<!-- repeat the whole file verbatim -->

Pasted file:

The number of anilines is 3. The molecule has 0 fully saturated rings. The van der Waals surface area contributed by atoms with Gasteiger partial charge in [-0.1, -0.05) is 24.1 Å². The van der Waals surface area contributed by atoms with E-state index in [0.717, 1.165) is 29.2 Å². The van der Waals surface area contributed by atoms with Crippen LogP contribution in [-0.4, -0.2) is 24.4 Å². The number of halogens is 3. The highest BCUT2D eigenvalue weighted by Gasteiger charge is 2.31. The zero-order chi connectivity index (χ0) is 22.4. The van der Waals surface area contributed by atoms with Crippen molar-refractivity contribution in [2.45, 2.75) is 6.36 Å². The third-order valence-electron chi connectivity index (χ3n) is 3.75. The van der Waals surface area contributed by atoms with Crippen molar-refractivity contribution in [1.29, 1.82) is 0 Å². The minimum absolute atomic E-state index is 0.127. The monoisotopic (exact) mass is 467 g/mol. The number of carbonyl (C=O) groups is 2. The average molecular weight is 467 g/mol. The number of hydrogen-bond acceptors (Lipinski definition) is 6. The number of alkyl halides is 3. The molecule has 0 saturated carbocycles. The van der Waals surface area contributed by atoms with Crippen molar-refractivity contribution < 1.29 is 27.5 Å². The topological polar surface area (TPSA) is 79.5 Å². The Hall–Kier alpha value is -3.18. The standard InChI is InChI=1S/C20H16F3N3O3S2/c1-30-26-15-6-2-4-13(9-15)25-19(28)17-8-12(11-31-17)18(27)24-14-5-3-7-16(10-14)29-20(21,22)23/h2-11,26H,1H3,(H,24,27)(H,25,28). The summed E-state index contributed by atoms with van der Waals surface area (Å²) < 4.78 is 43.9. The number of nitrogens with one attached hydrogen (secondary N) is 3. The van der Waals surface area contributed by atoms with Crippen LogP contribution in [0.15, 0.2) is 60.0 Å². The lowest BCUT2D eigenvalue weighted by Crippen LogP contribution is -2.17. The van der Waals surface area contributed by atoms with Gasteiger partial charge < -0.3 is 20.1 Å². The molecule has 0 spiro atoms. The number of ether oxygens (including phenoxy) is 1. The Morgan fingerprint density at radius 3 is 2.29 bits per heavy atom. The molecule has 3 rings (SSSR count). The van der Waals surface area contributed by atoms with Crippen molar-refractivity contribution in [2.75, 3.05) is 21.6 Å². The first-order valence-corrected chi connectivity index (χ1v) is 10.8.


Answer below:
The number of anilines is 3. The molecule has 0 fully saturated rings. The van der Waals surface area contributed by atoms with Gasteiger partial charge in [-0.1, -0.05) is 24.1 Å². The van der Waals surface area contributed by atoms with E-state index in [0.717, 1.165) is 29.2 Å². The van der Waals surface area contributed by atoms with Crippen LogP contribution in [-0.4, -0.2) is 24.4 Å². The number of halogens is 3. The highest BCUT2D eigenvalue weighted by Gasteiger charge is 2.31. The zero-order chi connectivity index (χ0) is 22.4. The van der Waals surface area contributed by atoms with Crippen molar-refractivity contribution in [2.45, 2.75) is 6.36 Å². The third-order valence-electron chi connectivity index (χ3n) is 3.75. The van der Waals surface area contributed by atoms with Crippen molar-refractivity contribution in [1.29, 1.82) is 0 Å². The minimum absolute atomic E-state index is 0.127. The monoisotopic (exact) mass is 467 g/mol. The number of carbonyl (C=O) groups is 2. The average molecular weight is 467 g/mol. The number of hydrogen-bond acceptors (Lipinski definition) is 6. The number of alkyl halides is 3. The molecule has 0 saturated carbocycles. The van der Waals surface area contributed by atoms with Crippen molar-refractivity contribution < 1.29 is 27.5 Å². The topological polar surface area (TPSA) is 79.5 Å². The Hall–Kier alpha value is -3.18. The standard InChI is InChI=1S/C20H16F3N3O3S2/c1-30-26-15-6-2-4-13(9-15)25-19(28)17-8-12(11-31-17)18(27)24-14-5-3-7-16(10-14)29-20(21,22)23/h2-11,26H,1H3,(H,24,27)(H,25,28). The summed E-state index contributed by atoms with van der Waals surface area (Å²) < 4.78 is 43.9. The number of nitrogens with one attached hydrogen (secondary N) is 3. The van der Waals surface area contributed by atoms with Crippen LogP contribution in [0.15, 0.2) is 60.0 Å². The lowest BCUT2D eigenvalue weighted by Crippen LogP contribution is -2.17. The van der Waals surface area contributed by atoms with Gasteiger partial charge < -0.3 is 20.1 Å². The molecule has 0 spiro atoms. The number of ether oxygens (including phenoxy) is 1. The Morgan fingerprint density at radius 3 is 2.29 bits per heavy atom. The molecule has 3 rings (SSSR count). The van der Waals surface area contributed by atoms with Crippen molar-refractivity contribution in [2.75, 3.05) is 21.6 Å². The first-order valence-corrected chi connectivity index (χ1v) is 10.8.